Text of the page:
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Title: HexTiles Element#

Dependencies Bokeh

Backends Bokeh, Matplotlib

import numpy as np
import holoviews as hv
from holoviews import opts
from holoviews import dim

HexTiles provide a representation of the data as a bivariate histogram useful for visualizing the structure in larger datasets. The HexTiles are computed by tesselating the x-, y-ranges of the data, storing the number of points falling in each hexagonal bin. By default HexTiles simply counts the data in each bin but it also supports weighted aggregations. Currently only linearly spaced bins are supported when using the bokeh backend.

As a simple example we will generate 100,000 normally distributed points and plot them using HexTiles:

hex_tiles = hv.HexTiles(np.random.randn(100000, 2))
hex_tiles.opts(opts.HexTiles(width=500, height=400, tools=['hover'], colorbar=True))

Note that the hover shows a Count by default, representing the number of points falling within each bin.

It is also possible to provide additional value dimensions and define an aggregator to aggregate by value. If multiple value dimensions are defined the dimension to be colormapped may be defined using the color option. Note however that multiple value dimensions are allowed and will be displayed in the hover tooltip.

xs, ys = np.random.randn(2, 1000)
hex_with_values = hv.HexTiles((xs, ys, xs*(ys/2.), (xs**2)*ys), vdims=['Values', 'Hover Values'])
overlay = hex_with_values * hv.Points(hex_with_values)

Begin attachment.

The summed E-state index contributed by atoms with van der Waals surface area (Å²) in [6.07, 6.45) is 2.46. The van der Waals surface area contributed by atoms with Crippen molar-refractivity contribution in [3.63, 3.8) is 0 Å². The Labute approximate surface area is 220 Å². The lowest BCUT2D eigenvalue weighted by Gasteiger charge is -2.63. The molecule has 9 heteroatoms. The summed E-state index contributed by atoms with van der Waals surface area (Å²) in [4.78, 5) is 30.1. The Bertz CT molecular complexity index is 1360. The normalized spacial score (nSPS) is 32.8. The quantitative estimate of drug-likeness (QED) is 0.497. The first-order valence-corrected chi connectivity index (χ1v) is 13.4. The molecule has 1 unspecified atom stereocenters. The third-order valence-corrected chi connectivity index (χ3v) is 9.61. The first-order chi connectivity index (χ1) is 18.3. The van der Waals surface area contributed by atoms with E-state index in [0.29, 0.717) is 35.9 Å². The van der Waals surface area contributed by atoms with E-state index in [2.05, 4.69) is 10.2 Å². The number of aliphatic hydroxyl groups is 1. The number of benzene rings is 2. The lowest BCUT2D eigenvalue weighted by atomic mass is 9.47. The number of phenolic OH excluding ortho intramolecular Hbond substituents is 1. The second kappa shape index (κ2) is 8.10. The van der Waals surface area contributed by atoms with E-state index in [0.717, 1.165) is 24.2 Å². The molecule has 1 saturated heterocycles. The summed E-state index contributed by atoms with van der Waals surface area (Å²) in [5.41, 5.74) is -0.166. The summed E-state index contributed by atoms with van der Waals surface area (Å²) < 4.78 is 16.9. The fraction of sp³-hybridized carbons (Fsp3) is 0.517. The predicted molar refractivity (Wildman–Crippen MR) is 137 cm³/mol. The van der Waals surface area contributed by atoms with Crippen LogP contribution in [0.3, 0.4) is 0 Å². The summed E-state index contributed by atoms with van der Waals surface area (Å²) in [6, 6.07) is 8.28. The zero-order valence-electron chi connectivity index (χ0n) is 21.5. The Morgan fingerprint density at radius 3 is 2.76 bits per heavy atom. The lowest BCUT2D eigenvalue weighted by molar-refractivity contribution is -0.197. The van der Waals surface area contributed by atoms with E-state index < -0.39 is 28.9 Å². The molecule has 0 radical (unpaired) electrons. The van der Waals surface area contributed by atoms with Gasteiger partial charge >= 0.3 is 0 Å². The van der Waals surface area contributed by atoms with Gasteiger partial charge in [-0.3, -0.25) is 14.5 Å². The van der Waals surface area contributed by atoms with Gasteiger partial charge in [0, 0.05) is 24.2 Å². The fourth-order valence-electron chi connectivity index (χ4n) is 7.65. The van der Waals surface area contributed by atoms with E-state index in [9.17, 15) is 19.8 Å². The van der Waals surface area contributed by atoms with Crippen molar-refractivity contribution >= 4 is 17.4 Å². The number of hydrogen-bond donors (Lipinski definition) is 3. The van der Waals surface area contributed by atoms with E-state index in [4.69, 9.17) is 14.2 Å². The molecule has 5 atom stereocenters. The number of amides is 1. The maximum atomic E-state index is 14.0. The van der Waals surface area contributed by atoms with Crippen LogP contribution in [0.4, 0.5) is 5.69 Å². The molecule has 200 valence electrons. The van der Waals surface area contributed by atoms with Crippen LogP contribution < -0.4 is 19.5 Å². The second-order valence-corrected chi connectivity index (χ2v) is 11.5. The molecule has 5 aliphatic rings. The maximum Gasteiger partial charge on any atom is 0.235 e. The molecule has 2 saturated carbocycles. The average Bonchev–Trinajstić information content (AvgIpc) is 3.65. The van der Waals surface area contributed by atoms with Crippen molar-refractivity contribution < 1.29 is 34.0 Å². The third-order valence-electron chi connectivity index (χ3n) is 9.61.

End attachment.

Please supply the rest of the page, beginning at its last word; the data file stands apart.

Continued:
opts.HexTiles(width=400, height=400, aggregator=np.sum, tools=['hover']),
    opts.Points(size=1, color='black'))

The bokeh backend also supports scaling the size of each hexagon by a value, which can be enabled using the scale option. Since we do not want zero sized bins we will scale the normalized counts by 0.5 and then add a minimum size of 0.3.

Here we will generate two separate distributions and visualize them by scaling each bin by the ‘Count’.

x, y = np.hstack([np.random.randn(2, 10000), np.random.randn(2, 10000)*0.8+2])
hex_two_distributions = hv.HexTiles((x, y))
hex_two_distributions.opts(scale=(dim('Count').norm()*0.5)+0.3, width=500, height=500)

By default HexTiles do not plot bins that do not contain any data but using the min_count option it is possible to plot bins with zero values as well or alternatively set a higher cutoff. Using this options can result in a more visually appealing plot particularly when overlaid with other elements.

Here we will plot the same distributions as above and overlay a Bivariate plot of the same data:

overlay = hex_two_distributions * hv.Bivariate(hex_two_distributions)

    opts.HexTiles(min_count=0, width=500, height=500, tools=['hover']),
    opts.Bivariate(show_legend=False, line_width=3))
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